Beware the PC sums. Your builder doesn't know your tastes so they decide on the specs for plumbing, electricals, flooring, tiling, heating and attach a guestimate for costs. Go around every supplier checking that the PC sums are realistic or you could get hit with thousands of dollars of additional costs.

You get the Sales Proposal and they should also send you a blank copy of the contract and the Residential Building Guide support documents. I had my lawyer check this even though it was a standard Masterbuild contract. Your builder MUST supply these documents in advance of you signing.

You will be sent an Authority to Proceed to concept plan drawings to sign and which you must pay for. They say the drawings are included in the cost if you decide to go ahead and build the house but how would you know? The cost of the house was the same before I signed and paid for the drawings as when I later signed the contract to go ahead and build. I queried it but - how can you know? For me the house price hadn't reduced $2400. Building is not a transparent process and these are not the working drawings.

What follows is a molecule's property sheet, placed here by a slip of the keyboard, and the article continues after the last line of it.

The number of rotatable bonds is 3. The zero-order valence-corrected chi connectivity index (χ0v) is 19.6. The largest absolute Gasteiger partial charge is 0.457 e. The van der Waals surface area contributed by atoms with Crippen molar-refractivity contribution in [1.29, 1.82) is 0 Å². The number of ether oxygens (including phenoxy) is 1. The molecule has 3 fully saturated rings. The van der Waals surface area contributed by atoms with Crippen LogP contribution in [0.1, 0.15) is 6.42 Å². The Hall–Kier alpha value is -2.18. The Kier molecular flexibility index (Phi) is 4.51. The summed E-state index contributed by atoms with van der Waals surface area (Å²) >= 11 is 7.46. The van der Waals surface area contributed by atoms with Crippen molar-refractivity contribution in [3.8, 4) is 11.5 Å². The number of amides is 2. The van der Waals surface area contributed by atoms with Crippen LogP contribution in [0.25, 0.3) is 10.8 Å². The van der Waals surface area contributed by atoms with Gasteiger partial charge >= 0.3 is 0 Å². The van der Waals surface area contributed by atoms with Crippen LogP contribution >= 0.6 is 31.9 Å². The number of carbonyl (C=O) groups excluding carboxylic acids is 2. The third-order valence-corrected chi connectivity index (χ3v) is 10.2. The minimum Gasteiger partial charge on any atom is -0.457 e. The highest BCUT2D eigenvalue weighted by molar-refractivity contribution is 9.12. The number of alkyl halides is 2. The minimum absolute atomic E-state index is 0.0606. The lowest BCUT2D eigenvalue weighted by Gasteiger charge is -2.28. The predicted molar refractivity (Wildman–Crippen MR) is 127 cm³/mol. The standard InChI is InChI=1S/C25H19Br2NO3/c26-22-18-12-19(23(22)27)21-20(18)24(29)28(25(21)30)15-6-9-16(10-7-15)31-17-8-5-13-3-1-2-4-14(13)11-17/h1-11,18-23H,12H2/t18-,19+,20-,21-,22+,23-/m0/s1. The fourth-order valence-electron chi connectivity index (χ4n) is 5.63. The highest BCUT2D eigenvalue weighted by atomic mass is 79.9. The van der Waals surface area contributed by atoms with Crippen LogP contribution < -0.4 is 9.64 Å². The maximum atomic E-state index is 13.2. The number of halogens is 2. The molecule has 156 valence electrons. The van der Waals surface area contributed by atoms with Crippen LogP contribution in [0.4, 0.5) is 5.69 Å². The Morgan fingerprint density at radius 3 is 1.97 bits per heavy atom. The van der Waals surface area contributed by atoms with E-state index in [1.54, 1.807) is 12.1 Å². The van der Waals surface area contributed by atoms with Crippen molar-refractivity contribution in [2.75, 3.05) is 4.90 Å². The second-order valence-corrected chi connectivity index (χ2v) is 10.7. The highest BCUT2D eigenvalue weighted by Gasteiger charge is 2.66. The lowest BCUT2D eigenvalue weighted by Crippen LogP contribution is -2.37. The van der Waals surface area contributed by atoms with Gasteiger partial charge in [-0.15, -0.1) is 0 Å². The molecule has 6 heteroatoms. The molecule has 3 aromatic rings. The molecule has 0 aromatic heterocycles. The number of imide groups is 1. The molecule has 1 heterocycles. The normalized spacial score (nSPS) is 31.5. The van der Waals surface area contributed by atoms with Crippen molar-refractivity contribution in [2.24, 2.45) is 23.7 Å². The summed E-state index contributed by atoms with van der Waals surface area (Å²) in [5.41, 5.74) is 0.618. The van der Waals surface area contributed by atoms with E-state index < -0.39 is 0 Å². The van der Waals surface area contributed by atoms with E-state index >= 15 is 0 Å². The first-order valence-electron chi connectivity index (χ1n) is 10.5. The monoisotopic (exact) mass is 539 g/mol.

Your builder should also apply for a Project Information Memorandum from the council to see what the state of the section is for building on. Geo reports are not enough, even if supplied free by your developer. Your section might need special testing even though the council knows the foundation category. In my case the equivalent of TC1.

Note: talk to others who have built. Listen to their horror stories and learn from them, pick yourself up off the floor and keep going.

Next post: signing the contract and what you need to do while you are waiting to start building.

Sunday, 8 April 2018

Building in NZ - The section